SLLSEW8 September   2016 SN75LVPE801


  1. Features
  2. Applications
  3. Description
  4. Revision History
  5. Description (continued)
  6. Pin Configuration and Functions
  7. Specifications
    1. 7.1 Absolute Maximum Ratings
    2. 7.2 ESD Ratings
    3. 7.3 Recommended Operating Conditions
    4. 7.4 Thermal Information
    5. 7.5 Electrical Characteristics
    6. 7.6 Timing Requirements
    7. 7.7 Typical Characteristics
  8. Parameter Measurement Information
  9. Detailed Description
    1. 9.1 Overview
    2. 9.2 Functional Block Diagram
    3. 9.3 Feature Description
      1. 9.3.1  SATA Express
      2. 9.3.2  Receiver Termination
      3. 9.3.3  Receiver Internal Bias
      4. 9.3.4  Receiver Equalization
      5. 9.3.5  OOB/Squelch
      6. 9.3.6  Auto Low Power
      7. 9.3.7  Transmitter Output Signal
      8. 9.3.8  Transmitter Common Mode
      9. 9.3.9  De-Emphasis
      10. 9.3.10 Transmitter Termination
    4. 9.4 Device Functional Modes
      1. 9.4.1 Active
      2. 9.4.2 Squelch
      3. 9.4.3 Auto Low Power
  10. 10Applications and Implementation
    1. 10.1 Application Information
    2. 10.2 Typical SATA Applications
      1. 10.2.1 Design Requirements
      2. 10.2.2 Detailed Design Procedure
      3. 10.2.3 Application Curves
      4. 10.2.4 SATA Express Applications
        1. Design Requirements
        2. Detailed Design Procedure
        3. Application Curve
      5. 10.2.5 PCIe Applications
  11. 11Power Supply Recommendations
  12. 12Layout
    1. 12.1 Layout Guidelines
      1. 12.1.1 Return Current and Plane References
      2. 12.1.2 Split Planes - What to Avoid
      3. 12.1.3 Avoiding Crosstalk
    2. 12.2 Layout Example
  13. 13Device and Documentation Support
    1. 13.1 Device Support
      1. 13.1.1 Third-Party Products Disclaimer
    2. 13.2 Receiving Notification of Documentation Updates
    3. 13.3 Community Resources
    4. 13.4 Trademarks
    5. 13.5 Electrostatic Discharge Caution
    6. 13.6 Glossary
  14. 14Mechanical, Packaging, and Orderable Information

Package Options

Mechanical Data (Package|Pins)
Thermal pad, mechanical data (Package|Pins)
Orderable Information

12 Layout

12.1 Layout Guidelines

12.1.1 Return Current and Plane References

High frequency return signal/current is defined as the path that a signal follows back to its original source as all signals flow in a closed loop. Minimizing the loop area of the closed loop is beneficial for both EMI (Electro-Magnetic Interference) reduction and signal integrity.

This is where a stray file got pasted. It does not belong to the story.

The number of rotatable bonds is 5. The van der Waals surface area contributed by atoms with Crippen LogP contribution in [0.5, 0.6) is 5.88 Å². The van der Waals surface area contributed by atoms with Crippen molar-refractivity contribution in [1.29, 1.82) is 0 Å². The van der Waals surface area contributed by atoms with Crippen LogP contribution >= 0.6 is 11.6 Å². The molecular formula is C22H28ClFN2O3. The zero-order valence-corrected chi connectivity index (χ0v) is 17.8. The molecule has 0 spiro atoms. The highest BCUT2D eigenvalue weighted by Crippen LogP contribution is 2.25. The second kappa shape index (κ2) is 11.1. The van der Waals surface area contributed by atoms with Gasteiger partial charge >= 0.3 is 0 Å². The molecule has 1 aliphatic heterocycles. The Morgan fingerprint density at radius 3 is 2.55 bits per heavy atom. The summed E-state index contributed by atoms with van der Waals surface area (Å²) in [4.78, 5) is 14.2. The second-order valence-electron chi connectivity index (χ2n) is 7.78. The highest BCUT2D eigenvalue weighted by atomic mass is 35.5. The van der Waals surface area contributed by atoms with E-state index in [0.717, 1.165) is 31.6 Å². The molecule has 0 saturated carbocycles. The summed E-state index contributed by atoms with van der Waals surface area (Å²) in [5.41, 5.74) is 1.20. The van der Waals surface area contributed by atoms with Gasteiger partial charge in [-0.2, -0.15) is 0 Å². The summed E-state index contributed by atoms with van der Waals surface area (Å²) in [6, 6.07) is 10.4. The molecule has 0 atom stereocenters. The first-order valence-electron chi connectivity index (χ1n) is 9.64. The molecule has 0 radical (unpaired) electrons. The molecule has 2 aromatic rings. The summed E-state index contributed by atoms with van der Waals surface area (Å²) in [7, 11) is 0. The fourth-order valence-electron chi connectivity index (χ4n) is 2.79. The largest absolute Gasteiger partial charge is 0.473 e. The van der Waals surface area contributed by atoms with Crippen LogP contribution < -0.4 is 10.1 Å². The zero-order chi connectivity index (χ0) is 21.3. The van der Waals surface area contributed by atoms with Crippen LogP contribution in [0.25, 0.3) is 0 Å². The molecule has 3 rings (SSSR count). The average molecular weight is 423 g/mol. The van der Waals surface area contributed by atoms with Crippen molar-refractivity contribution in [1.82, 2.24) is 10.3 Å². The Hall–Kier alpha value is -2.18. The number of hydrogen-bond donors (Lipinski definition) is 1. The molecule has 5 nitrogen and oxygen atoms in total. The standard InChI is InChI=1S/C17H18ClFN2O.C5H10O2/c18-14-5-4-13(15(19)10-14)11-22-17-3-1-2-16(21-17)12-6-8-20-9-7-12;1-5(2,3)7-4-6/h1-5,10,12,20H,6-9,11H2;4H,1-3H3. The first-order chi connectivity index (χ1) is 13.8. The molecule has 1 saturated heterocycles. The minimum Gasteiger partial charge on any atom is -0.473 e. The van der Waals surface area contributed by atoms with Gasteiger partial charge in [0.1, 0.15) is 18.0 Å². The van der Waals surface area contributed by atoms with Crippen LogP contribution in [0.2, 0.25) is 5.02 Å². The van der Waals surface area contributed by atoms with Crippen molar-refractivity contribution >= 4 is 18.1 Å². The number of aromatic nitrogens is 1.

The best way to minimize loop area is to always have a signal reference their nearest solid ground or power plane. Obstructions to the return signal causes signal integrity problems like reflections, crosstalk, undershoot and overshoot.

Signals can reference either power or ground planes, but ground is preferred. Without solid plane references, single ended and differential impedance control is very hard to accomplish; crosstalk to other signals may happen as the return signals have no other path. This type of crosstalk is difficult to troubleshoot.

Symmetric pairing of solid planes in the layer stackup can significantly reduce warping of the PCB during the manufacturing process. Warping of the PCB is crucial to minimize on boards that uses BGA components.

12.1.2 Split Planes – What to Avoid

Never route signals over splits in their perspective reference planes.

SN75LVPE801 ovrlapping_planes_llu149.gif Figure 28. Overlapping Analog and Digital Planes
SN75LVPE801 incorrect_routing_llu149.gif Figure 29. Incorrect Routing
SN75LVPE801 proper_routing_llu149.gif Figure 30. Proper Routing

12.1.3 Avoiding Crosstalk

Crosstalk is defined as interference from one trace to another by either or both inductive and capacitive coupling. Best ways to avoid crosstalk are:

  • Provide stable reference planes for all high speed signals (as noted in previous sections).
  • Use the 3W rule (3 times the width of trace for separation) where applicable on all signals, but absolutely use on clock signals.
  • Use ground traces/guards around either victim or aggressor signals prone to crosstalk.
  • When space is constrained and limited on areas of the PCB to route parallel buses, series or end termination resistors can be used to route traces closer than what is normally recommended. However, calculations and simulations must be done to validate the use of series or end termination resistors to eliminate crosstalk.
SN75LVPE801 avoid_crosstalk_llu149.gif Figure 31. Ways to Avoid Crosstalk

12.2 Layout Example

SN75LVPE801 nom_pcb_stackup_llu149.gif Figure 32. Printed-Circuit Board Stackup (FR-4 Example)
SN75LVPE801 pcb_layout_suggestions_llu149.gif
PCB layer configuration suggestions for stackup symmetry and signal integrity.
Figure 33. PCB Layer Configuration Suggestions